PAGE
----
China’s Ganfeng Lithium, one of the world’s top producers of the commodity used in electric vehicle batteries, is acquiring a 50% stake in a special purpose vehicle that owns the Goulamina hard-rock mine in Mali for $130 million.
Ganfeng, which counts automakers Tesla and BMW among its customers, said the move will grant it at least half of Goulamina’s first-phase annual output, estimated in 455,000 tonnes of spodumene.
Mali’s government can take 10% of the equity free of charge and pay in cash for up to 10% more, the company said.
Ganfeng’s move mirrors Zijin Mining and Citic’s, which last week secured 100% of the copper production from Ivanhoe Mines’ recently-launched Kamoa-Kakula mine in the Democratic Republic of Congo (DRC).
It also follows a similar deal Ganfeng inked in December to buy spodumene concentrate from the Manono mine in the DRC for an initial five-year period. The company did not take an equity stake in AVZ Minerals, the operation’s owner.
Goulamina’s current license holder, Australia’s Firefinch (ASX: FFX), said in an update earlier this month the lithium project was one of the world’s largest undeveloped deposits, with 108.5 million tonnes of resources and high-grade spodumene concentrate.
It also said the project, which lies about 150 km (93 miles) by road south of Mali’s capital Bamako, had the potential to be one of the lowest cost producers.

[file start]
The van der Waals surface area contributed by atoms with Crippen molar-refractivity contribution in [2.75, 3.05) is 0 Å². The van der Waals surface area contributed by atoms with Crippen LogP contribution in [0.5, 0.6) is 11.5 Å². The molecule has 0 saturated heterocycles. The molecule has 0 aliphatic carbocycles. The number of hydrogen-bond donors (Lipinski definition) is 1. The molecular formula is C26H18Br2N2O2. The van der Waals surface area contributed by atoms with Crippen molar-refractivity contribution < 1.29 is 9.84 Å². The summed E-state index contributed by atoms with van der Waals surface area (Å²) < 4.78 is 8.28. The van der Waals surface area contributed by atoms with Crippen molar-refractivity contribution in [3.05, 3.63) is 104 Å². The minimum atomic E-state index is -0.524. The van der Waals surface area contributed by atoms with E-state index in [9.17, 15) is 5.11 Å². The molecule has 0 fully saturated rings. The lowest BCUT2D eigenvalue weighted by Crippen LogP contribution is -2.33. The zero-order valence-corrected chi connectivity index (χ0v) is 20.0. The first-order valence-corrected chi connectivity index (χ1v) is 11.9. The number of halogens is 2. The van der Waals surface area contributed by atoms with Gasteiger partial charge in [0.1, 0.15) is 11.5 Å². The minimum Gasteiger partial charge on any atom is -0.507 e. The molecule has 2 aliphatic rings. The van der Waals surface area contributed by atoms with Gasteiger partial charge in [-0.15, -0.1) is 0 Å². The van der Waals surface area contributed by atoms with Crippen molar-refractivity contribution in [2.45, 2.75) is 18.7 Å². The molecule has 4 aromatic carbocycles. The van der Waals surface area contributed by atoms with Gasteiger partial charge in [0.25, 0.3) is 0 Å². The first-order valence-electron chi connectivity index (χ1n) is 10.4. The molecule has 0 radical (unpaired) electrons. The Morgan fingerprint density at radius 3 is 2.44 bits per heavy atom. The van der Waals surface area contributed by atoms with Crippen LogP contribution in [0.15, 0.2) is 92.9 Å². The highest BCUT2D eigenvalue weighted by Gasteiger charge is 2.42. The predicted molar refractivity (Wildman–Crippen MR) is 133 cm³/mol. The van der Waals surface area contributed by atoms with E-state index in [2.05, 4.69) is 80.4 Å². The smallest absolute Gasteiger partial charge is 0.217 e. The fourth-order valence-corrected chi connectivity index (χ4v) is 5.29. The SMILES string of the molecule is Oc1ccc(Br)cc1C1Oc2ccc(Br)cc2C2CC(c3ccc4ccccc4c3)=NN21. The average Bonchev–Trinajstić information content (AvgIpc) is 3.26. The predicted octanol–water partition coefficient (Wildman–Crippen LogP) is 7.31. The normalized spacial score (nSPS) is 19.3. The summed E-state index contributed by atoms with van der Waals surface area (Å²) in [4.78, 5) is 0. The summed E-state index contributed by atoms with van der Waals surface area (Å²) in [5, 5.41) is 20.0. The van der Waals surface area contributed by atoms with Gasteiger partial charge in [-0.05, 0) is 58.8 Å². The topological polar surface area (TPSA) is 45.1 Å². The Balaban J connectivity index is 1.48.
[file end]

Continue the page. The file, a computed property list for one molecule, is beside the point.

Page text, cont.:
Firefinch has said it intends to demerge Goulamina into a new ASX listed company. Ganfeng’s investment could speed up such plans.
Ganfeng has been strengthening its investment and development capability in the lithium market over the past year. In early May, the company announced the acquisition of lithium explorer and developer Bacanora Lithium (LON:BCN), becoming the sole owner of the Sonora project in Mexico.
The mine is expected to begin production in 2023 and produce 35,000 tonnes of lithium per year once at full tilt.
The company is also exploring setting up a batteries plant in Argentina, where is developing the Cauchari-Olaroz lithium brine project.
Beijing announced last year a development plan for the so-called new energy vehicle (NEV) industry in 2021-35. It is targeting a 20% share of NEVs in the country’s total vehicles sales by 2025, which supports the demand for battery materials in the long run.
A recent report by the International Energy Agency (IEA) recommends governments start stockpiling battery metals, noting that lithium demand could increase 40-fold in the next 20 years. IEA executive director Fatih Birol said this would become an “energy security” issue. China dominates lithium processing, while mine supply largely comes from Chile and Australia.